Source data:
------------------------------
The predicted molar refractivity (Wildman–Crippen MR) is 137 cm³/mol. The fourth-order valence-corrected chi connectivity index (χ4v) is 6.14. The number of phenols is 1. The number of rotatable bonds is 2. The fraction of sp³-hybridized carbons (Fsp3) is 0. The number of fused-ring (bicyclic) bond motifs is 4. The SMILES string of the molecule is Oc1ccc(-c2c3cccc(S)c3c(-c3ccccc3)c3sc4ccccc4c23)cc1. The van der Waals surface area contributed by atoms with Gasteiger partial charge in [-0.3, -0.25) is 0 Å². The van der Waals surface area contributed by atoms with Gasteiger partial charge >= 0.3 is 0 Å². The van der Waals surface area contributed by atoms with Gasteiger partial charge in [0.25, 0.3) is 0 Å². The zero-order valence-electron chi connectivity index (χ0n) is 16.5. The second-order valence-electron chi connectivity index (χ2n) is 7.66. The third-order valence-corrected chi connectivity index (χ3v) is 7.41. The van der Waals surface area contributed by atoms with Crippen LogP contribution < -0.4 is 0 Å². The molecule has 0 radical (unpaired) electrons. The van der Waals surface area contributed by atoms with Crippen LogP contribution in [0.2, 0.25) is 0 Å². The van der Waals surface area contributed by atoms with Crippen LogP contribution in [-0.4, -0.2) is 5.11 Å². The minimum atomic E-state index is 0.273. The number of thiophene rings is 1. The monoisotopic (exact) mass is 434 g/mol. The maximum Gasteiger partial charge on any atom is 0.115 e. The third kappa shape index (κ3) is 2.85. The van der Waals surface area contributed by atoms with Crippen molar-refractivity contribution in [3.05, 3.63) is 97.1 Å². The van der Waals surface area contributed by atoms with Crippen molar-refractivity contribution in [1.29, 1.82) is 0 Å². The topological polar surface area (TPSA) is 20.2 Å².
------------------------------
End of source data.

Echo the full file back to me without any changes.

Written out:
The predicted molar refractivity (Wildman–Crippen MR) is 137 cm³/mol. The fourth-order valence-corrected chi connectivity index (χ4v) is 6.14. The number of phenols is 1. The number of rotatable bonds is 2. The fraction of sp³-hybridized carbons (Fsp3) is 0. The number of fused-ring (bicyclic) bond motifs is 4. The SMILES string of the molecule is Oc1ccc(-c2c3cccc(S)c3c(-c3ccccc3)c3sc4ccccc4c23)cc1. The van der Waals surface area contributed by atoms with Gasteiger partial charge in [-0.3, -0.25) is 0 Å². The van der Waals surface area contributed by atoms with Gasteiger partial charge >= 0.3 is 0 Å². The van der Waals surface area contributed by atoms with Gasteiger partial charge in [0.25, 0.3) is 0 Å². The zero-order valence-electron chi connectivity index (χ0n) is 16.5. The second-order valence-electron chi connectivity index (χ2n) is 7.66. The third-order valence-corrected chi connectivity index (χ3v) is 7.41. The van der Waals surface area contributed by atoms with Crippen LogP contribution < -0.4 is 0 Å². The molecule has 0 radical (unpaired) electrons. The van der Waals surface area contributed by atoms with Crippen LogP contribution in [0.2, 0.25) is 0 Å². The van der Waals surface area contributed by atoms with Crippen LogP contribution in [-0.4, -0.2) is 5.11 Å². The minimum atomic E-state index is 0.273. The number of thiophene rings is 1. The monoisotopic (exact) mass is 434 g/mol. The maximum Gasteiger partial charge on any atom is 0.115 e. The third kappa shape index (κ3) is 2.85. The van der Waals surface area contributed by atoms with Crippen molar-refractivity contribution in [3.05, 3.63) is 97.1 Å². The van der Waals surface area contributed by atoms with Crippen molar-refractivity contribution in [1.29, 1.82) is 0 Å². The topological polar surface area (TPSA) is 20.2 Å².